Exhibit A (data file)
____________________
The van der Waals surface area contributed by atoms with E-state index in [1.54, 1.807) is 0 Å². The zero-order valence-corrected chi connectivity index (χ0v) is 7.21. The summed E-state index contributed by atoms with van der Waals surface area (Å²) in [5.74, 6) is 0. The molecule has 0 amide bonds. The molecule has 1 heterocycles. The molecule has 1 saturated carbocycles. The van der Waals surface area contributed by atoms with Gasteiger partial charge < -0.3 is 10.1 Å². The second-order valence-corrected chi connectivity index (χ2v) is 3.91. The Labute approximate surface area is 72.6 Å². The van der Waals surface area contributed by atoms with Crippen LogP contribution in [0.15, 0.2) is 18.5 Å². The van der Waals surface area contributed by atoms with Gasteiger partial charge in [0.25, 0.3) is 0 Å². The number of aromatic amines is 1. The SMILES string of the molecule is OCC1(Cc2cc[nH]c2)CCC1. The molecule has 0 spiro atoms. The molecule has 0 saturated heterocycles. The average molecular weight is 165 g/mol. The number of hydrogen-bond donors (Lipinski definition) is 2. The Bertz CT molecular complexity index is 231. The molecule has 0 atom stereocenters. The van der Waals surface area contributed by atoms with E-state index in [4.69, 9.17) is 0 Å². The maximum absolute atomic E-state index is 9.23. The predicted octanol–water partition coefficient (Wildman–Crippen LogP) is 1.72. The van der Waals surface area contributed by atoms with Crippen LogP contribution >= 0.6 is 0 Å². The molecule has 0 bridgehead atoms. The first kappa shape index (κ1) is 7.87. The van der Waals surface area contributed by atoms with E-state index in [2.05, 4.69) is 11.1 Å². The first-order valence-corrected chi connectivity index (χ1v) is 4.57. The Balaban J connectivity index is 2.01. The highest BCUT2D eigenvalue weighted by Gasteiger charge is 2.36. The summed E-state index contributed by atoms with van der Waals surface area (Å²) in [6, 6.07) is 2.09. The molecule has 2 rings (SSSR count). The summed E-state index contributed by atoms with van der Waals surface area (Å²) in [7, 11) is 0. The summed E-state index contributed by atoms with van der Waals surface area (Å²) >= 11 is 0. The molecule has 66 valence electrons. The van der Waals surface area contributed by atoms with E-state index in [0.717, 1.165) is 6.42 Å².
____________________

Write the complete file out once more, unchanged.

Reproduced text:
The van der Waals surface area contributed by atoms with E-state index in [1.54, 1.807) is 0 Å². The zero-order valence-corrected chi connectivity index (χ0v) is 7.21. The summed E-state index contributed by atoms with van der Waals surface area (Å²) in [5.74, 6) is 0. The molecule has 0 amide bonds. The molecule has 1 heterocycles. The molecule has 1 saturated carbocycles. The van der Waals surface area contributed by atoms with Gasteiger partial charge < -0.3 is 10.1 Å². The second-order valence-corrected chi connectivity index (χ2v) is 3.91. The Labute approximate surface area is 72.6 Å². The van der Waals surface area contributed by atoms with Crippen LogP contribution in [0.15, 0.2) is 18.5 Å². The van der Waals surface area contributed by atoms with Gasteiger partial charge in [0.25, 0.3) is 0 Å². The number of aromatic amines is 1. The SMILES string of the molecule is OCC1(Cc2cc[nH]c2)CCC1. The molecule has 0 spiro atoms. The molecule has 0 saturated heterocycles. The average molecular weight is 165 g/mol. The number of hydrogen-bond donors (Lipinski definition) is 2. The Bertz CT molecular complexity index is 231. The molecule has 0 atom stereocenters. The van der Waals surface area contributed by atoms with E-state index in [4.69, 9.17) is 0 Å². The maximum absolute atomic E-state index is 9.23. The predicted octanol–water partition coefficient (Wildman–Crippen LogP) is 1.72. The van der Waals surface area contributed by atoms with Crippen LogP contribution >= 0.6 is 0 Å². The molecule has 0 bridgehead atoms. The first kappa shape index (κ1) is 7.87. The van der Waals surface area contributed by atoms with E-state index in [2.05, 4.69) is 11.1 Å². The first-order valence-corrected chi connectivity index (χ1v) is 4.57. The Balaban J connectivity index is 2.01. The highest BCUT2D eigenvalue weighted by Gasteiger charge is 2.36. The summed E-state index contributed by atoms with van der Waals surface area (Å²) in [6, 6.07) is 2.09. The molecule has 2 rings (SSSR count). The summed E-state index contributed by atoms with van der Waals surface area (Å²) in [7, 11) is 0. The summed E-state index contributed by atoms with van der Waals surface area (Å²) >= 11 is 0. The molecule has 66 valence electrons. The van der Waals surface area contributed by atoms with E-state index in [0.717, 1.165) is 6.42 Å².